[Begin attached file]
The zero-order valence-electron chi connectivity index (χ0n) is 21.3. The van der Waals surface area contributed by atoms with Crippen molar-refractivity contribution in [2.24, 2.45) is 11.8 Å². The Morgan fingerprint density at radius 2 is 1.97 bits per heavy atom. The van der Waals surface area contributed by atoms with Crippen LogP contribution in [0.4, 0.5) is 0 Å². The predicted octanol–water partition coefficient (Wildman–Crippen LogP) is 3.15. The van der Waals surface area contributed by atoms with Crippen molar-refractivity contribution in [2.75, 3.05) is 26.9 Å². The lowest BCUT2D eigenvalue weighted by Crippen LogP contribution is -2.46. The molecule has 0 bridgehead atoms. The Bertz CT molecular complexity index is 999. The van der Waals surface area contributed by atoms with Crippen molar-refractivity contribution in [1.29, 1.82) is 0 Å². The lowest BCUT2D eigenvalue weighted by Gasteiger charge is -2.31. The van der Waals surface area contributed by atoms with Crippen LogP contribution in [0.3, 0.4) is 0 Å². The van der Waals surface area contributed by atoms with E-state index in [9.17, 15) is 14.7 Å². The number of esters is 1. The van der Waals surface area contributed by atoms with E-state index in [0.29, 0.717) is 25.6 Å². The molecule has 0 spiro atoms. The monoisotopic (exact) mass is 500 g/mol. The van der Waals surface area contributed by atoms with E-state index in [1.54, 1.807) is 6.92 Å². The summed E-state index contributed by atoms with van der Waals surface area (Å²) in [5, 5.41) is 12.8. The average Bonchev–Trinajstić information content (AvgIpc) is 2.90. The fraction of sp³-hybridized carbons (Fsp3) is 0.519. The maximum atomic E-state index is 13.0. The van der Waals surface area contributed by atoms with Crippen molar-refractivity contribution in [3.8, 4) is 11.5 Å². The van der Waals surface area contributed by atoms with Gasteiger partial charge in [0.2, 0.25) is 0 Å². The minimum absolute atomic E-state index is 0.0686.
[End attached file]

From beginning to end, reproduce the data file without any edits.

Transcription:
The zero-order valence-electron chi connectivity index (χ0n) is 21.3. The van der Waals surface area contributed by atoms with Crippen molar-refractivity contribution in [2.24, 2.45) is 11.8 Å². The Morgan fingerprint density at radius 2 is 1.97 bits per heavy atom. The van der Waals surface area contributed by atoms with Crippen LogP contribution in [0.4, 0.5) is 0 Å². The predicted octanol–water partition coefficient (Wildman–Crippen LogP) is 3.15. The van der Waals surface area contributed by atoms with Crippen molar-refractivity contribution in [2.75, 3.05) is 26.9 Å². The lowest BCUT2D eigenvalue weighted by Crippen LogP contribution is -2.46. The molecule has 0 bridgehead atoms. The Bertz CT molecular complexity index is 999. The van der Waals surface area contributed by atoms with Crippen molar-refractivity contribution in [1.29, 1.82) is 0 Å². The lowest BCUT2D eigenvalue weighted by Gasteiger charge is -2.31. The van der Waals surface area contributed by atoms with Crippen LogP contribution in [0.3, 0.4) is 0 Å². The van der Waals surface area contributed by atoms with E-state index in [9.17, 15) is 14.7 Å². The number of esters is 1. The van der Waals surface area contributed by atoms with E-state index in [0.29, 0.717) is 25.6 Å². The molecule has 0 spiro atoms. The monoisotopic (exact) mass is 500 g/mol. The van der Waals surface area contributed by atoms with E-state index in [1.54, 1.807) is 6.92 Å². The summed E-state index contributed by atoms with van der Waals surface area (Å²) in [5, 5.41) is 12.8. The average Bonchev–Trinajstić information content (AvgIpc) is 2.90. The fraction of sp³-hybridized carbons (Fsp3) is 0.519. The maximum atomic E-state index is 13.0. The van der Waals surface area contributed by atoms with Crippen molar-refractivity contribution in [3.8, 4) is 11.5 Å². The van der Waals surface area contributed by atoms with Gasteiger partial charge in [0.2, 0.25) is 0 Å². The minimum absolute atomic E-state index is 0.0686.